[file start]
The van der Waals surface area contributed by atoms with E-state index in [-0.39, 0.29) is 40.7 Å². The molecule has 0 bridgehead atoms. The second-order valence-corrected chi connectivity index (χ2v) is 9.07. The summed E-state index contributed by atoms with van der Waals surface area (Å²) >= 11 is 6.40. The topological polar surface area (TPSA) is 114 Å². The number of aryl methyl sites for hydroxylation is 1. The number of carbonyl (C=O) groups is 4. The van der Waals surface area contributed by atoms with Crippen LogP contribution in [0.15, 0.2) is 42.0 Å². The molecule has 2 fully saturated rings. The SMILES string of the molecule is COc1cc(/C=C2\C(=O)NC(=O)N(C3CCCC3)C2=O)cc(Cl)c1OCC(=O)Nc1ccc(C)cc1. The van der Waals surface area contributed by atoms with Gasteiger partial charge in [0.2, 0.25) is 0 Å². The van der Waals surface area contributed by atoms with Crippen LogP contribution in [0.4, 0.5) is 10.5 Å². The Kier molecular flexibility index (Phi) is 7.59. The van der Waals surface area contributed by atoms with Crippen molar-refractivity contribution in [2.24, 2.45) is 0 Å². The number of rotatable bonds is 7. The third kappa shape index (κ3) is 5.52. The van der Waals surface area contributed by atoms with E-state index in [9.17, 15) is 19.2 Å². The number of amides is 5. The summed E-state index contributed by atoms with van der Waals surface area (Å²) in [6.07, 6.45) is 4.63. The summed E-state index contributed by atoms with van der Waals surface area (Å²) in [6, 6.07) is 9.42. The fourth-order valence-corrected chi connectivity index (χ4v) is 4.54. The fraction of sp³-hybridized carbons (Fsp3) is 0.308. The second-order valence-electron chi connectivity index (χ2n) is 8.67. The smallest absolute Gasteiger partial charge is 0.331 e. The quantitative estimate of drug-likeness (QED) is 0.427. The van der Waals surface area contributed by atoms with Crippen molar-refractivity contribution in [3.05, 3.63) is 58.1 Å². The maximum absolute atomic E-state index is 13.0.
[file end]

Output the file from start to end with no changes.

The van der Waals surface area contributed by atoms with E-state index in [-0.39, 0.29) is 40.7 Å². The molecule has 0 bridgehead atoms. The second-order valence-corrected chi connectivity index (χ2v) is 9.07. The summed E-state index contributed by atoms with van der Waals surface area (Å²) >= 11 is 6.40. The topological polar surface area (TPSA) is 114 Å². The number of aryl methyl sites for hydroxylation is 1. The number of carbonyl (C=O) groups is 4. The van der Waals surface area contributed by atoms with Crippen LogP contribution in [0.15, 0.2) is 42.0 Å². The molecule has 2 fully saturated rings. The SMILES string of the molecule is COc1cc(/C=C2\C(=O)NC(=O)N(C3CCCC3)C2=O)cc(Cl)c1OCC(=O)Nc1ccc(C)cc1. The van der Waals surface area contributed by atoms with Gasteiger partial charge in [0.2, 0.25) is 0 Å². The van der Waals surface area contributed by atoms with Crippen LogP contribution in [0.4, 0.5) is 10.5 Å². The Kier molecular flexibility index (Phi) is 7.59. The van der Waals surface area contributed by atoms with Crippen molar-refractivity contribution in [2.24, 2.45) is 0 Å². The number of rotatable bonds is 7. The third kappa shape index (κ3) is 5.52. The van der Waals surface area contributed by atoms with E-state index in [9.17, 15) is 19.2 Å². The number of amides is 5. The summed E-state index contributed by atoms with van der Waals surface area (Å²) in [6.07, 6.45) is 4.63. The summed E-state index contributed by atoms with van der Waals surface area (Å²) in [6, 6.07) is 9.42. The fourth-order valence-corrected chi connectivity index (χ4v) is 4.54. The fraction of sp³-hybridized carbons (Fsp3) is 0.308. The second-order valence-electron chi connectivity index (χ2n) is 8.67. The smallest absolute Gasteiger partial charge is 0.331 e. The quantitative estimate of drug-likeness (QED) is 0.427. The van der Waals surface area contributed by atoms with Crippen molar-refractivity contribution in [3.05, 3.63) is 58.1 Å². The maximum absolute atomic E-state index is 13.0.